The working mother’s woes

The working mother’s woes

It’s tough being a working parent. More so, if you’re the mother. The stereotypical roles thrust on the different genders through societal pressure ensure the validity of the father’s absences, but the same cannot apply for the mothers. Mothers are supposed to stay at home and bring up their children. And this particular rule as been so deeply implemented in every woman’s psyche, that even today, a contemporary working woman, who is proud of her struggle for equality with the masculine gender, and who does not bow down to male subversion, will still feel bad about leaving her children to go off to work. Other than societal norms and stereotypical roles, what operates here is a natural maternal instinct, and a genuine longing to see the children growing up, and to spend more time with them.

While being a working mother may be very difficult, though, it is not impossible to do, and it is not as bad as you think it is. With a few clever management techniques, a working mother too, can ensure a fair amount of participation in her children’s lives.

1. Keeping in touch with the children is important. Call them from work after they’ve come back from school, talk to them about how your day might be going, and ask them about theirs. Instead of giving them a series of instructions, just make casual conversation, which will make them feel like they’re in touch with you at all times.

2. Mark out the important dates in your planner, and let your boss know about your holidays on these dates. Birthdays, school events, extra-curricular shows are very important, and they should not be missed, so instead of upsetting both your boss and your children at the last minute, make prior plans.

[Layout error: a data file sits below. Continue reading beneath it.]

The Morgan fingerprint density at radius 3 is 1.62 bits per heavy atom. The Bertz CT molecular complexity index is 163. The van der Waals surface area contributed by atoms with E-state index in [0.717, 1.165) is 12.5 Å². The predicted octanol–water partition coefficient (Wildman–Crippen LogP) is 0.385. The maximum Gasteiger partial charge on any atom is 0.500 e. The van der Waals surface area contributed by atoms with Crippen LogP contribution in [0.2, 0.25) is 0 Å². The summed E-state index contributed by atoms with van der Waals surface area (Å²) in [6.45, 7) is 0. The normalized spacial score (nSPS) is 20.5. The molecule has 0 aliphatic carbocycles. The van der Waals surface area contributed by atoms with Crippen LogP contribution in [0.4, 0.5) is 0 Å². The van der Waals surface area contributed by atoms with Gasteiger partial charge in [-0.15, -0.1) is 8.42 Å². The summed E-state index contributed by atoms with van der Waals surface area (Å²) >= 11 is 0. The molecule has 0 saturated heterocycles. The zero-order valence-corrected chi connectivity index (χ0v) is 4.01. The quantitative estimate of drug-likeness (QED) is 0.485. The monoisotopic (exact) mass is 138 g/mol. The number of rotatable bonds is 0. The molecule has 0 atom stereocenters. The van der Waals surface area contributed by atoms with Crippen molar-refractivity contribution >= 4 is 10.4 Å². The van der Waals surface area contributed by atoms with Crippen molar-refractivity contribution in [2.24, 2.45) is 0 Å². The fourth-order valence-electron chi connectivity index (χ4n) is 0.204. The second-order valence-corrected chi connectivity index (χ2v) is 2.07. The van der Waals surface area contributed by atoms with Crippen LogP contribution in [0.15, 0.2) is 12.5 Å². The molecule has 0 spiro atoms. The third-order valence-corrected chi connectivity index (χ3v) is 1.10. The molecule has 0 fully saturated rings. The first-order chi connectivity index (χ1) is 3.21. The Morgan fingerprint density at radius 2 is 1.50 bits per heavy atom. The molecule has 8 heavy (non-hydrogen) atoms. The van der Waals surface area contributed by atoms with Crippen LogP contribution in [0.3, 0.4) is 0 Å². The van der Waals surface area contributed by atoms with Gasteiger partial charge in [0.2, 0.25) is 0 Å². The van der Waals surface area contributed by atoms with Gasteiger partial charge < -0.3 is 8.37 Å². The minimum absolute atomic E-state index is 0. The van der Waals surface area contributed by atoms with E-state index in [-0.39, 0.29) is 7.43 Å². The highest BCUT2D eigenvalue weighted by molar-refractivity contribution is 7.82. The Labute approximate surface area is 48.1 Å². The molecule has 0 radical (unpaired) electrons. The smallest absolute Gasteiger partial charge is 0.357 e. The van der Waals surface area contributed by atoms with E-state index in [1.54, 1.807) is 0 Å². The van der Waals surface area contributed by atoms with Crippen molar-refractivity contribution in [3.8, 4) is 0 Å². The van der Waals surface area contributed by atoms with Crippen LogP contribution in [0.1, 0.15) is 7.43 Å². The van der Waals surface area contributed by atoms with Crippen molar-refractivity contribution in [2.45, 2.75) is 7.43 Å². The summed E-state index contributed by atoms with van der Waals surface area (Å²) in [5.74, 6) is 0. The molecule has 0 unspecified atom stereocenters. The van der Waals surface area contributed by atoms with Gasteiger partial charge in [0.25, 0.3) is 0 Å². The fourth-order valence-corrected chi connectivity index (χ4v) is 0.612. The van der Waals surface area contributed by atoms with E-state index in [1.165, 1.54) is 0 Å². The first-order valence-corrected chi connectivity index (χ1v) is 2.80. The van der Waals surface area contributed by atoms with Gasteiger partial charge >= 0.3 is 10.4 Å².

3. Do not compensate for your absence with extra-pocket money or with gifts. Kids catch on to this habit very soon, and they will be trying to take advantage of this fact before you know it. You should not have to give them things in order to make up for your time away. Give them more attention when you get back home, because the gifts are not going to substitute for a mother anyway.

4. If your workplace permits it, you can always get the children along with you once in a while. This makes them feel like they’re an important part of your life. They can spend the day with you over there, and they will understand the fact that they are very important to you.

5. When you do get back home, muster the energy to go through their homework, what they’ve been doing in class, how their assignments are going, so on and so forth. This lets the children know that even though you are working, you’re still their mother and you still take charge of a lot of things. It will prevent them from slacking off from essential work.

6. Do not express guilt constantly. To your spouse, or to your children. You’re going to work for a reason, and even if the reason is your peace of mind or your happiness, it should not be taken lightly. The only reason people raise their fingers at another is when that other person bows down and admits being wrong. You need not be guilty and you need to be sorry for working. Just make sure you have reliable house help, and that your children do not lie around lazing after school. That way, the whole family will be productive and happy.

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